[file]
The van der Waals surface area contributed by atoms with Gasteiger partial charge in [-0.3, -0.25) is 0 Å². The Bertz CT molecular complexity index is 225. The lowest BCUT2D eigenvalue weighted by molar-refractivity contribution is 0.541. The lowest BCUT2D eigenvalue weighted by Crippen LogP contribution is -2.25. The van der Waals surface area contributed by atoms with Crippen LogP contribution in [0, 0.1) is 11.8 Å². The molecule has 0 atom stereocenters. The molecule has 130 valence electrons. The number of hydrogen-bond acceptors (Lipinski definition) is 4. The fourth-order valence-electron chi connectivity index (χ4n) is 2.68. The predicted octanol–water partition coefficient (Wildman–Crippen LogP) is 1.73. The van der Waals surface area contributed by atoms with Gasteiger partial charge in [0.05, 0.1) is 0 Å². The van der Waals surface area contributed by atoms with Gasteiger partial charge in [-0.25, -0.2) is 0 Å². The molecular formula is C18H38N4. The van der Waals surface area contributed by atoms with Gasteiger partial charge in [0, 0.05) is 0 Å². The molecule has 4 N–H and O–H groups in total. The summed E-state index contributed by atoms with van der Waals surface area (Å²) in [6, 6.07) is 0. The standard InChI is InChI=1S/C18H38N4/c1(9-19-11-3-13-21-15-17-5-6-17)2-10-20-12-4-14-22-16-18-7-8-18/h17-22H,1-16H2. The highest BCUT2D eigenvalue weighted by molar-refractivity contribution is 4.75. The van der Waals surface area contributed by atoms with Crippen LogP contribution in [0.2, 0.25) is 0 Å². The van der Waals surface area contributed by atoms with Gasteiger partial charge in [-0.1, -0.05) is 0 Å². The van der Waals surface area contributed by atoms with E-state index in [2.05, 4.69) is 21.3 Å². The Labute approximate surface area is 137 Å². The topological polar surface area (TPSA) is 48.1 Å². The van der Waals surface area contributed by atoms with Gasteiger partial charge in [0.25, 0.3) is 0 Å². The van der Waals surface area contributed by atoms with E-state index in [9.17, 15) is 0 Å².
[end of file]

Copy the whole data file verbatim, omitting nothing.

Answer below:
The van der Waals surface area contributed by atoms with Gasteiger partial charge in [-0.3, -0.25) is 0 Å². The Bertz CT molecular complexity index is 225. The lowest BCUT2D eigenvalue weighted by molar-refractivity contribution is 0.541. The lowest BCUT2D eigenvalue weighted by Crippen LogP contribution is -2.25. The van der Waals surface area contributed by atoms with Crippen LogP contribution in [0, 0.1) is 11.8 Å². The molecule has 0 atom stereocenters. The molecule has 130 valence electrons. The number of hydrogen-bond acceptors (Lipinski definition) is 4. The fourth-order valence-electron chi connectivity index (χ4n) is 2.68. The predicted octanol–water partition coefficient (Wildman–Crippen LogP) is 1.73. The van der Waals surface area contributed by atoms with Gasteiger partial charge in [0.05, 0.1) is 0 Å². The van der Waals surface area contributed by atoms with Gasteiger partial charge in [-0.25, -0.2) is 0 Å². The molecular formula is C18H38N4. The van der Waals surface area contributed by atoms with Gasteiger partial charge in [0, 0.05) is 0 Å². The molecule has 4 N–H and O–H groups in total. The summed E-state index contributed by atoms with van der Waals surface area (Å²) in [6, 6.07) is 0. The standard InChI is InChI=1S/C18H38N4/c1(9-19-11-3-13-21-15-17-5-6-17)2-10-20-12-4-14-22-16-18-7-8-18/h17-22H,1-16H2. The highest BCUT2D eigenvalue weighted by molar-refractivity contribution is 4.75. The van der Waals surface area contributed by atoms with Crippen LogP contribution in [0.2, 0.25) is 0 Å². The van der Waals surface area contributed by atoms with Gasteiger partial charge in [-0.1, -0.05) is 0 Å². The van der Waals surface area contributed by atoms with E-state index in [2.05, 4.69) is 21.3 Å². The Labute approximate surface area is 137 Å². The topological polar surface area (TPSA) is 48.1 Å². The van der Waals surface area contributed by atoms with Gasteiger partial charge in [0.25, 0.3) is 0 Å². The van der Waals surface area contributed by atoms with E-state index in [9.17, 15) is 0 Å².